In this part of our British Accent Training series on vowels, we’re looking at vowel length. Many different languages around the world have very simple vowels. Italian, for instance, has only seven. But English, spoken in the British Accent, has 23. And making sure the vowel you’re speaking is the right length is a crucial step towards pronouncing it correctly.
We said in the first series that we wanted a language to talk about vowels; some terms with which to analyse them. The length of the vowel is the first of these. Vowels come in three categories – but this article is only going to talk about two of them: short and long vowels.
What’s the difference between the two? Well, think of the difference between the words ‘see’ and ‘sit’. With ‘see’, the vowel is long; and if you emphasise the word, you emphasise the vowel, not the consonants. You say ‘I seeeeee youuuuu’ instead of ‘I ssssssee yyyyyyou’.
But with its short counterpart, ‘sit’, you emphasise the consonants in the word if you want to make it stronger. Imagine the exhausted dog trainer saying ‘ssssssit!’. The vowel is so small it is almost lost – skipped over instead of extended.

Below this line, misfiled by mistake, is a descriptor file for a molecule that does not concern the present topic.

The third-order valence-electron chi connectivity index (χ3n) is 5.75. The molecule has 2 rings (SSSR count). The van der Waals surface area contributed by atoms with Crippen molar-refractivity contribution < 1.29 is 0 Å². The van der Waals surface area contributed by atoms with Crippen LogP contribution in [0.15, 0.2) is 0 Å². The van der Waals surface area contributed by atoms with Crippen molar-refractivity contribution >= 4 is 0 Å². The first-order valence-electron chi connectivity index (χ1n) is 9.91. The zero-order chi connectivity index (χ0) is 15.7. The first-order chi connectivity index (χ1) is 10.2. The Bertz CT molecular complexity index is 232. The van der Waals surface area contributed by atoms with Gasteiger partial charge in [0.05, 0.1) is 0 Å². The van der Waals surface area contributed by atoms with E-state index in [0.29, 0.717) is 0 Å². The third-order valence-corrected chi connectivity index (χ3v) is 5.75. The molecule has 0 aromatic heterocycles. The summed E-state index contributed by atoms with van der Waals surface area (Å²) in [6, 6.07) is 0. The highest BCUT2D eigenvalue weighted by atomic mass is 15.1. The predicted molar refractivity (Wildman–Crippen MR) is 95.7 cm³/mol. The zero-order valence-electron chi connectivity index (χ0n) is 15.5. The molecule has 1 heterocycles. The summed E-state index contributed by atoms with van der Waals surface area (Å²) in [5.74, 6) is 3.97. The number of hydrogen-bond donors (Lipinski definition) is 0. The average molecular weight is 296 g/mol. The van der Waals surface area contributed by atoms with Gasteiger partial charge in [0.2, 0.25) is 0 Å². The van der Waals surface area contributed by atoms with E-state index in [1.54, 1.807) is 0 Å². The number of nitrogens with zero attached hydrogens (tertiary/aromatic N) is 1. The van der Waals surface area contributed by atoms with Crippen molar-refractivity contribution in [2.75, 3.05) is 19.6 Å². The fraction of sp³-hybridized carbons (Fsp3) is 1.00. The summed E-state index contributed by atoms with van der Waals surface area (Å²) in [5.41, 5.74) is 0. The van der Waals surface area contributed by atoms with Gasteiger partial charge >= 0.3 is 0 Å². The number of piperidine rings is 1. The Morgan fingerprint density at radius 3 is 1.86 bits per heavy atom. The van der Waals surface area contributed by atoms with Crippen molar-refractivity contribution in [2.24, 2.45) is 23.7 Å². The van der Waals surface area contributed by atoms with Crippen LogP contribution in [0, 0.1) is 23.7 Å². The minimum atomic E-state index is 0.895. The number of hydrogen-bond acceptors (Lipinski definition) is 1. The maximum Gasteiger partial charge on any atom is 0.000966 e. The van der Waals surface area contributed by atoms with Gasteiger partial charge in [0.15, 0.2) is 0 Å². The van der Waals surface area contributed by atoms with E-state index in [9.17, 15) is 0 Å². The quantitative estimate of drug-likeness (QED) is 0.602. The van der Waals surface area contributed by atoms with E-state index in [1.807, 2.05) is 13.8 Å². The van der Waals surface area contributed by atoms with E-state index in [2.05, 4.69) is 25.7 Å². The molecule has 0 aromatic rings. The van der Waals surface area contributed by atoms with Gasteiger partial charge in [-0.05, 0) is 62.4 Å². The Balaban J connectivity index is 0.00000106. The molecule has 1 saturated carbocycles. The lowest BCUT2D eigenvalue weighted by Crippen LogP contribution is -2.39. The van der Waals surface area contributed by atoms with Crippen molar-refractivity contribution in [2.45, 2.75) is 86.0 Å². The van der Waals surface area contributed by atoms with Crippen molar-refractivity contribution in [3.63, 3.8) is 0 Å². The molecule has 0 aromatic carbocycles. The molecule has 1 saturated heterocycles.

So short vowels tend to be short, tight, and almost skipped over. Long vowels are extended. With short vowels, you emphasise the consonants. With long ones, you emphasise the vowel.
Here’s the issue: there is no firm rule to tell you whether you should be saying a long vowel or a short vowel. Nothing in the written letters will tell you immediately whether the word is a long vowel or a short one.
But you can work it out for yourself. Take a one-syllable word from the article above. Try saying it out loud. Work out if it sounds better with the consonants emphasised or the vowels emphasised. Work this through with an English-speaking friend if you can’t tell yourself. If you feel like the consonants are the meat of the word, it’s short. If the vowels are more prominent, it’s long.
And best of luck! Next time, we’ll be looking at the third type of vowels: diphthongs!